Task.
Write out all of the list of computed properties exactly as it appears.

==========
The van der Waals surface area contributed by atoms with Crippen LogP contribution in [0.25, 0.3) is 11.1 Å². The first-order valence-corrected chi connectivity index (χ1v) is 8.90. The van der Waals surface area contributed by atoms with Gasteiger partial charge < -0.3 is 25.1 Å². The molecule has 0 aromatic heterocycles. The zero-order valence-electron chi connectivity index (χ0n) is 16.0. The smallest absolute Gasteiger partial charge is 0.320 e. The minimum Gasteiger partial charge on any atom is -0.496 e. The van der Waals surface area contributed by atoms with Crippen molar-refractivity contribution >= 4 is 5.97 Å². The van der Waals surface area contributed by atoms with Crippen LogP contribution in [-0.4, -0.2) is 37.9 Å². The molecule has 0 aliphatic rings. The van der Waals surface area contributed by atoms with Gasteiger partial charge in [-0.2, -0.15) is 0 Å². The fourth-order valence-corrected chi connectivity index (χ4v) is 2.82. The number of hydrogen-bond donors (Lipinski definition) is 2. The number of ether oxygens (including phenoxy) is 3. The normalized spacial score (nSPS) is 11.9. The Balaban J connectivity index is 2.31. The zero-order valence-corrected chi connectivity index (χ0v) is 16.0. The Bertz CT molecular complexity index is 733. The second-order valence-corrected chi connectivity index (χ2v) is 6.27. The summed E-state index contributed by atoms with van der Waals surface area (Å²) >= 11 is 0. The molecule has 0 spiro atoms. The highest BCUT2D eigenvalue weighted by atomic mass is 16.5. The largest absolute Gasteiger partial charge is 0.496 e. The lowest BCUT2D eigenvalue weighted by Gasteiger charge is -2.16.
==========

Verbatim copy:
The van der Waals surface area contributed by atoms with Crippen LogP contribution in [0.25, 0.3) is 11.1 Å². The first-order valence-corrected chi connectivity index (χ1v) is 8.90. The van der Waals surface area contributed by atoms with Gasteiger partial charge < -0.3 is 25.1 Å². The molecule has 0 aromatic heterocycles. The zero-order valence-electron chi connectivity index (χ0n) is 16.0. The smallest absolute Gasteiger partial charge is 0.320 e. The minimum Gasteiger partial charge on any atom is -0.496 e. The van der Waals surface area contributed by atoms with Crippen molar-refractivity contribution >= 4 is 5.97 Å². The van der Waals surface area contributed by atoms with Crippen LogP contribution in [-0.4, -0.2) is 37.9 Å². The molecule has 0 aliphatic rings. The van der Waals surface area contributed by atoms with Gasteiger partial charge in [-0.2, -0.15) is 0 Å². The fourth-order valence-corrected chi connectivity index (χ4v) is 2.82. The number of hydrogen-bond donors (Lipinski definition) is 2. The number of ether oxygens (including phenoxy) is 3. The normalized spacial score (nSPS) is 11.9. The Balaban J connectivity index is 2.31. The zero-order valence-corrected chi connectivity index (χ0v) is 16.0. The Bertz CT molecular complexity index is 733. The second-order valence-corrected chi connectivity index (χ2v) is 6.27. The summed E-state index contributed by atoms with van der Waals surface area (Å²) >= 11 is 0. The molecule has 0 spiro atoms. The highest BCUT2D eigenvalue weighted by atomic mass is 16.5. The largest absolute Gasteiger partial charge is 0.496 e. The lowest BCUT2D eigenvalue weighted by Gasteiger charge is -2.16.